Plant Cell Reports

, Volume 37, Issue 5, pp 689–709 | Cite as

Cryobiotechnology of apple (Malus spp.): development, progress and future prospects

  • Min-Rui Wang
  • Long Chen
  • Jaime A. Teixeira da SilvaEmail author
  • Gayle M. VolkEmail author
  • Qiao-Chun WangEmail author


Key message

Cryopreservation provides valuable genes for further breeding of elite cultivars, and cryotherapy improves the production of virus-free plants in Malus spp., thus assisting the sustainable development of the apple industry.


Apple (Malus spp.) is one of the most economically important temperate fruit crops. Wild Malus genetic resources and existing cultivars provide valuable genes for breeding new elite cultivars and rootstocks through traditional and biotechnological breeding programs. These valuable genes include those resistant to abiotic factors such as drought and salinity, and to biotic factors such as fungi, bacteria and aphids. Over the last three decades, great progress has been made in apple cryobiology, making Malus one of the most extensively studied plant genera with respect to cryopreservation. Explants such as pollen, seeds, in vivo dormant buds, and in vitro shoot tips have all been successfully cryopreserved, and large Malus cryobanks have been established. Cryotherapy has been used for virus eradication, to obtain virus-free apple plants. Cryopreservation provided valuable genes for further breeding of elite cultivars, and cryotherapy improved the production of virus-free plants in Malus spp., thus assisting the sustainable development of the apple industry. This review provides updated and comprehensive information on the development and progress of apple cryopreservation and cryotherapy. Future research will reveal new applications and uses for apple cryopreservation and cryotherapy.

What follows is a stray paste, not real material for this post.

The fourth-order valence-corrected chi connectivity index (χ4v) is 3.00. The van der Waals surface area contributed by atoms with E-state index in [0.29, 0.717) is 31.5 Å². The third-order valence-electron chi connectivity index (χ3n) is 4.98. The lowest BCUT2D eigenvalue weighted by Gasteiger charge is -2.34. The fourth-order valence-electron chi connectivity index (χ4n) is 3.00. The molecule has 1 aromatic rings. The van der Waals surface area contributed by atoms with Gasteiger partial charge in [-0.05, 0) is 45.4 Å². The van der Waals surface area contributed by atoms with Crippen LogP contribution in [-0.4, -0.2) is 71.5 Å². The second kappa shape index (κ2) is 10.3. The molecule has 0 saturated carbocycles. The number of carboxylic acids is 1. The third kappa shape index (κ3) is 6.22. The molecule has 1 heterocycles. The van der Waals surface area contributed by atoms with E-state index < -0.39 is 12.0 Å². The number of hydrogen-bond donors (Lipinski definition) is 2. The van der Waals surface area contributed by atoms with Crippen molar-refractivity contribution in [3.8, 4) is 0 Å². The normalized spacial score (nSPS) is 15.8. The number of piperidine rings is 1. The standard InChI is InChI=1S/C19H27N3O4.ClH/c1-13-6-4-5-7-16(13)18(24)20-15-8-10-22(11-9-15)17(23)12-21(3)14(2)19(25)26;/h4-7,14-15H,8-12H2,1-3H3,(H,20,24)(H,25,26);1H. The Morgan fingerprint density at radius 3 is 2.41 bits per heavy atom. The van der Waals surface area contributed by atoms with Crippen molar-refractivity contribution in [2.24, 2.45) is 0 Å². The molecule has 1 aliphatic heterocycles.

Apple Breeding Conservation Cryopreservation Cryotherapy Dormant buds Shoot tips Seeds Malus Vitrification 



Apical dome


Apple leaf chlorotic spot virus


Apple mosaic virus


Apple stem grooving virus


Apple stem pitting virus




Dimethyl sulfoxide


Fresh weight basis


Gibberellic acid 3


Indole-3-butyric acid


Inter-simple sequence repeat


Julius Kühn Institute


Liquid nitrogen


Liquid nitrogen vapor


Leaf primordium


Murashige and Skoog


National Laboratory for Genetic Resources Preservation


Plant vitrification solution


Plant vitrification solution 2


Plant vitrification solution 3


Random amplified polymorphic DNA


Raspberry bushy dwarf virus


Relative humidity


2, 3, 5-triphenyl tetrazolium chloride solution


United States Department of Agriculture



The authors appreciate the use of published data from Monika Höfer, Julius Kühn Institute, Dresden, Germany. They also thank Jean Carlos Bettoni for providing an internal review of the manuscript. Financial support was received from the Department of Science and Technology of Shaanxi Province, China (2014KTCL02-05) (Q. Wang) and USDA Agricultural Research Service in-house appropriated funds Project Number 3012-21000-014-00D (G. Volk).

Compliance with ethical standards

Conflict of interest

The authors have no conflicts of interest declared.


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Copyright information

© Springer-Verlag GmbH Germany, part of Springer Nature 2018

Authors and Affiliations

  1. 1.State Key Laboratory of Crop Stress Biology in Arid Region, College of HorticultureNorthwest Agriculture & Forestry UniversityYanglingPeople’s Republic of China
  2. 2.Kagawa-kenJapan
  3. 3.National Laboratory for Genetic Resources PreservationFort CollinsUSA

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